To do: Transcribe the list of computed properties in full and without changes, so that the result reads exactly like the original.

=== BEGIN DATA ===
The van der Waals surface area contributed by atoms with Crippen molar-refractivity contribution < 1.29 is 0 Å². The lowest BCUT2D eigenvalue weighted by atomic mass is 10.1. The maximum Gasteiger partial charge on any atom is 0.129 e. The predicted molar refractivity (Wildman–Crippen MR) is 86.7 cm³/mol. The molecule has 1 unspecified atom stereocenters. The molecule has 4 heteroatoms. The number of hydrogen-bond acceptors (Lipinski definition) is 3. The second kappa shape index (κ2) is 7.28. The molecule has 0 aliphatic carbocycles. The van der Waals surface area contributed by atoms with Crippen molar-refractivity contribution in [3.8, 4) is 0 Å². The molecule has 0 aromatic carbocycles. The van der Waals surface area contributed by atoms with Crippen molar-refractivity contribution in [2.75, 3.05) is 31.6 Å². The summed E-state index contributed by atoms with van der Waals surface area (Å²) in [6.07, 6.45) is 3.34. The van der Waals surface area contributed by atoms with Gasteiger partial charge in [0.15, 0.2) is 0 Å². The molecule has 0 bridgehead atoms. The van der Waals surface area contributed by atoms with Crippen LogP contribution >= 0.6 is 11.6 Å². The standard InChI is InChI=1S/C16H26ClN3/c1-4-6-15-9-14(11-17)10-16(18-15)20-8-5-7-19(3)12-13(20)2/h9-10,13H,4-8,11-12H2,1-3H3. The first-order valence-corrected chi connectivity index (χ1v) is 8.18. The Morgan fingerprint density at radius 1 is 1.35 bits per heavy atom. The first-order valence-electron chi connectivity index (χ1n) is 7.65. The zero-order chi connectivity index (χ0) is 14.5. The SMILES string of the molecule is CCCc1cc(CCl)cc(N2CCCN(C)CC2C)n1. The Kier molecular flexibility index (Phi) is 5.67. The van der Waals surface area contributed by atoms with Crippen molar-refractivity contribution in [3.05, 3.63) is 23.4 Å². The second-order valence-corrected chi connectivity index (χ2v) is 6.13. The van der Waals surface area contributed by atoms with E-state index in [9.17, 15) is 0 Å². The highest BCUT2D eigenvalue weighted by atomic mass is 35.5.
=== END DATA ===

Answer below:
The van der Waals surface area contributed by atoms with Crippen molar-refractivity contribution < 1.29 is 0 Å². The lowest BCUT2D eigenvalue weighted by atomic mass is 10.1. The maximum Gasteiger partial charge on any atom is 0.129 e. The predicted molar refractivity (Wildman–Crippen MR) is 86.7 cm³/mol. The molecule has 1 unspecified atom stereocenters. The molecule has 4 heteroatoms. The number of hydrogen-bond acceptors (Lipinski definition) is 3. The second kappa shape index (κ2) is 7.28. The molecule has 0 aliphatic carbocycles. The van der Waals surface area contributed by atoms with Crippen molar-refractivity contribution in [3.8, 4) is 0 Å². The molecule has 0 aromatic carbocycles. The van der Waals surface area contributed by atoms with Crippen molar-refractivity contribution in [2.75, 3.05) is 31.6 Å². The summed E-state index contributed by atoms with van der Waals surface area (Å²) in [6.07, 6.45) is 3.34. The van der Waals surface area contributed by atoms with Gasteiger partial charge in [0.15, 0.2) is 0 Å². The molecule has 0 bridgehead atoms. The van der Waals surface area contributed by atoms with Crippen LogP contribution >= 0.6 is 11.6 Å². The standard InChI is InChI=1S/C16H26ClN3/c1-4-6-15-9-14(11-17)10-16(18-15)20-8-5-7-19(3)12-13(20)2/h9-10,13H,4-8,11-12H2,1-3H3. The first-order valence-corrected chi connectivity index (χ1v) is 8.18. The Morgan fingerprint density at radius 1 is 1.35 bits per heavy atom. The first-order valence-electron chi connectivity index (χ1n) is 7.65. The zero-order chi connectivity index (χ0) is 14.5. The SMILES string of the molecule is CCCc1cc(CCl)cc(N2CCCN(C)CC2C)n1. The Kier molecular flexibility index (Phi) is 5.67. The van der Waals surface area contributed by atoms with Crippen molar-refractivity contribution in [3.05, 3.63) is 23.4 Å². The second-order valence-corrected chi connectivity index (χ2v) is 6.13. The van der Waals surface area contributed by atoms with E-state index in [9.17, 15) is 0 Å². The highest BCUT2D eigenvalue weighted by atomic mass is 35.5.